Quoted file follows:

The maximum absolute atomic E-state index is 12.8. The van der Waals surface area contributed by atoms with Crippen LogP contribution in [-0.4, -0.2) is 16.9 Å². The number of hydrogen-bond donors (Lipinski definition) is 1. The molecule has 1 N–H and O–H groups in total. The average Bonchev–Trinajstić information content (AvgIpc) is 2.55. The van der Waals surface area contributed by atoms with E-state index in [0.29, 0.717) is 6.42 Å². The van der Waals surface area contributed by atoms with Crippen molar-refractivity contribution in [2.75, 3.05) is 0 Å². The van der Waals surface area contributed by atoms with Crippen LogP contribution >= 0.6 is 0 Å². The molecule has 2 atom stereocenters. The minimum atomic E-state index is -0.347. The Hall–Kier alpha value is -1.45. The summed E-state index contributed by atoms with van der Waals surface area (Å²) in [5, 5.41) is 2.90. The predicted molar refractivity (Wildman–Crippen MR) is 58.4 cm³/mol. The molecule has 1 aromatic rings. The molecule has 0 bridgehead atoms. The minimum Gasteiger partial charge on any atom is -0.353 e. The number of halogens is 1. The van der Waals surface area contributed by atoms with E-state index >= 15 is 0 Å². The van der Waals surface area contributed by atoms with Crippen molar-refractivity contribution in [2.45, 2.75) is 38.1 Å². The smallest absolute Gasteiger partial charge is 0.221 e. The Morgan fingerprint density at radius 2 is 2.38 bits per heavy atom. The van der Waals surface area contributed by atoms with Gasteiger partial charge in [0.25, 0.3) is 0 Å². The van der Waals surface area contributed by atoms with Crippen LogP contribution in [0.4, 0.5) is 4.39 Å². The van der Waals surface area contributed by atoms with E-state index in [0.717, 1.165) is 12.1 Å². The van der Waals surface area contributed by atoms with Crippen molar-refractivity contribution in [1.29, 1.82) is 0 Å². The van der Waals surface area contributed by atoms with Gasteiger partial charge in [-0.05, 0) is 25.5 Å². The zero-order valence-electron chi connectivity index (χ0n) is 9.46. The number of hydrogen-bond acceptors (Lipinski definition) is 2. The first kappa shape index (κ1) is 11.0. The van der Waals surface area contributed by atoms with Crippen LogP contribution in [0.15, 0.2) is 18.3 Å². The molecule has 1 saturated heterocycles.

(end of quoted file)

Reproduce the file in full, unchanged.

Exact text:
The maximum absolute atomic E-state index is 12.8. The van der Waals surface area contributed by atoms with Crippen LogP contribution in [-0.4, -0.2) is 16.9 Å². The number of hydrogen-bond donors (Lipinski definition) is 1. The molecule has 1 N–H and O–H groups in total. The average Bonchev–Trinajstić information content (AvgIpc) is 2.55. The van der Waals surface area contributed by atoms with E-state index in [0.29, 0.717) is 6.42 Å². The van der Waals surface area contributed by atoms with Crippen molar-refractivity contribution in [2.75, 3.05) is 0 Å². The van der Waals surface area contributed by atoms with Crippen LogP contribution >= 0.6 is 0 Å². The molecule has 2 atom stereocenters. The minimum atomic E-state index is -0.347. The Hall–Kier alpha value is -1.45. The summed E-state index contributed by atoms with van der Waals surface area (Å²) in [5, 5.41) is 2.90. The predicted molar refractivity (Wildman–Crippen MR) is 58.4 cm³/mol. The molecule has 1 aromatic rings. The molecule has 0 bridgehead atoms. The minimum Gasteiger partial charge on any atom is -0.353 e. The number of halogens is 1. The van der Waals surface area contributed by atoms with E-state index >= 15 is 0 Å². The van der Waals surface area contributed by atoms with Crippen molar-refractivity contribution in [2.45, 2.75) is 38.1 Å². The smallest absolute Gasteiger partial charge is 0.221 e. The Morgan fingerprint density at radius 2 is 2.38 bits per heavy atom. The van der Waals surface area contributed by atoms with Gasteiger partial charge in [0.25, 0.3) is 0 Å². The van der Waals surface area contributed by atoms with Crippen LogP contribution in [0.4, 0.5) is 4.39 Å². The van der Waals surface area contributed by atoms with E-state index in [0.717, 1.165) is 12.1 Å². The van der Waals surface area contributed by atoms with Crippen molar-refractivity contribution in [1.29, 1.82) is 0 Å². The van der Waals surface area contributed by atoms with Gasteiger partial charge in [-0.05, 0) is 25.5 Å². The zero-order valence-electron chi connectivity index (χ0n) is 9.46. The number of hydrogen-bond acceptors (Lipinski definition) is 2. The first kappa shape index (κ1) is 11.0. The van der Waals surface area contributed by atoms with Crippen LogP contribution in [0.15, 0.2) is 18.3 Å². The molecule has 1 saturated heterocycles.